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UC Berkeley Web Feature

Inside the admissions controversy

October 31, 2003

Who gets admitted?
• Beyond test scores: Profiles of freshmen with SATs 1000 or below
• Freshman selection criteria at UC Berkeley
• Apply to UC Berkeley

The number of applications for admission to UC Berkeley continues to grow every year. Last year, more than 37,000 high school students applied for fall 2003 admission. UC Berkeley was able to offer admission to only 8,900 applicants, eventually enrolling a fall freshman class of about 3,600 students.

Despite the large number of applications, each student who applies to UC Berkeley is evaluated on an individual basis in a comprehensive review process. This process is consistent with University of California Regents’ policy and similar to the process used by many elite private colleges and universities.

UC Berkeley's view
• Chancellor Berdahl answers published criticism of Berkeley admissions
• UC Berkeley responds to Regent Moores' report on admissions
• Report to the Berkeley Faculty on Undergraduate Admission and Comprehensive Review: Committee on Admissions, Enrollment, and Preparatory Education, May 2002

In recent weeks, news reports have focused on questions raised by UC Regent John Moores about Berkeley’s admissions process, based on his own analysis of SAT I test score data. Berkeley officials have stated that the analysis contains misleading data and draws incorrect conclusions about the UC Berkeley freshman admissions process.

The campus’s internal reviews and a University of California study issued this fall show that comprehensive review has produced freshman classes that are superior academically to previous classes, and that comprise students from a broad array of income levels, geographic regions, talents, experiences and interests.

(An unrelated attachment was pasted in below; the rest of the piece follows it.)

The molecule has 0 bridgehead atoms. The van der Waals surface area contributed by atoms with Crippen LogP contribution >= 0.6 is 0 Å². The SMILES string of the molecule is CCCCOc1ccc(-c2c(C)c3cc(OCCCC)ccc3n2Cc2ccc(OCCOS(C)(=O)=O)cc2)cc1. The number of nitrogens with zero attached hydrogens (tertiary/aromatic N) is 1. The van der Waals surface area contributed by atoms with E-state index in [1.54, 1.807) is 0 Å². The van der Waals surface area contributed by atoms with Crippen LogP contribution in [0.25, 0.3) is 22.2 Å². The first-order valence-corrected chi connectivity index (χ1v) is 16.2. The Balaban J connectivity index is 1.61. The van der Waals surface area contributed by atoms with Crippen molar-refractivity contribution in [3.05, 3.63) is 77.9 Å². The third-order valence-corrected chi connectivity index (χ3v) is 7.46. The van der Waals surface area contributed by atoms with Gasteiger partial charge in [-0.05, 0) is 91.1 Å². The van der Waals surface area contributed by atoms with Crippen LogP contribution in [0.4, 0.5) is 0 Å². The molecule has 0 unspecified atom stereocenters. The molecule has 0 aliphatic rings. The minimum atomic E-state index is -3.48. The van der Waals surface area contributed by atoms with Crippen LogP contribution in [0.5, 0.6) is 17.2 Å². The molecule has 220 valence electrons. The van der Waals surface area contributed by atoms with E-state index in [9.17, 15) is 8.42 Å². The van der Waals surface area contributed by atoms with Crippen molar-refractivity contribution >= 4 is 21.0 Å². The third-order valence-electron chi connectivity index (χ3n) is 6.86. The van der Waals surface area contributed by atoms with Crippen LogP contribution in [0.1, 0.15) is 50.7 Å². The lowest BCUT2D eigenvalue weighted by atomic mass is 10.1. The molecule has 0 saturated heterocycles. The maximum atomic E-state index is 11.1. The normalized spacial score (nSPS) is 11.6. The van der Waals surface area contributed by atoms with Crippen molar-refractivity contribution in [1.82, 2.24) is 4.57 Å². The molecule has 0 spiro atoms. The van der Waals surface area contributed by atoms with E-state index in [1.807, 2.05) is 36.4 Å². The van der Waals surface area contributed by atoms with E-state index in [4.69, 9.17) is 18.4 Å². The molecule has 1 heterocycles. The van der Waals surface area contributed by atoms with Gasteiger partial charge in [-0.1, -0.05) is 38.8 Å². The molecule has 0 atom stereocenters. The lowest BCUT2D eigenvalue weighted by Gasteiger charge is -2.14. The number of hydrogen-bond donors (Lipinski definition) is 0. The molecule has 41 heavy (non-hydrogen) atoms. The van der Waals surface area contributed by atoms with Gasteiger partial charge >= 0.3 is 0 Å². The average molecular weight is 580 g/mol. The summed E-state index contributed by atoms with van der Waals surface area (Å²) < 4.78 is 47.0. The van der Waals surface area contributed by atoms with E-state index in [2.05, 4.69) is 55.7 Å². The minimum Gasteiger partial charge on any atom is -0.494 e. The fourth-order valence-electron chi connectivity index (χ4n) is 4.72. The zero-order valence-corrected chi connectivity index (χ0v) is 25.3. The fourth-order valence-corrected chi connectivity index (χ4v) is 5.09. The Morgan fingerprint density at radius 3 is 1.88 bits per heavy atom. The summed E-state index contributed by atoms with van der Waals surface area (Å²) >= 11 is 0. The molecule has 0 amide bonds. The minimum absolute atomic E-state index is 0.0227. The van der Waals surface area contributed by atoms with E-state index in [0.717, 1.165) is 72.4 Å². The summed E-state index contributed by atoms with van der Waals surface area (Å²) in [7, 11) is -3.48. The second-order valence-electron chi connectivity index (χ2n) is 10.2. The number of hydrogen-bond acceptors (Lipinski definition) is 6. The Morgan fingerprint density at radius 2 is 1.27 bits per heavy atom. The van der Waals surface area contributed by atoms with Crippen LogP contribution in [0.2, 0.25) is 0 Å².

Comprehensive review
• Update on comprehensive review: UC Office of the President
•  Measures of academic excellence rising under comprehensive review: UCOP news release
•  Comprehensive review progress report: Board of Admissions and Relations with Schools, Sept. 2003 (PDF)
•  President Dynes appoints admissions study group

Berkeley’s faculty adopted comprehensive review for use starting in 1998 because they believe that detailed, individual analysis of each applicant’s full record of academic and personal achievement is the best way to identify and admit the most qualified students.

Admissions officials look at a number of factors, including SAT scores, grades, the type of courses taken, whether grades are improving or declining, the high school the student attended, personal challenges overcome, household income, and impressive personal attributes such as leadership, determination and commitment to community. Admission decisions are not based on any single factor.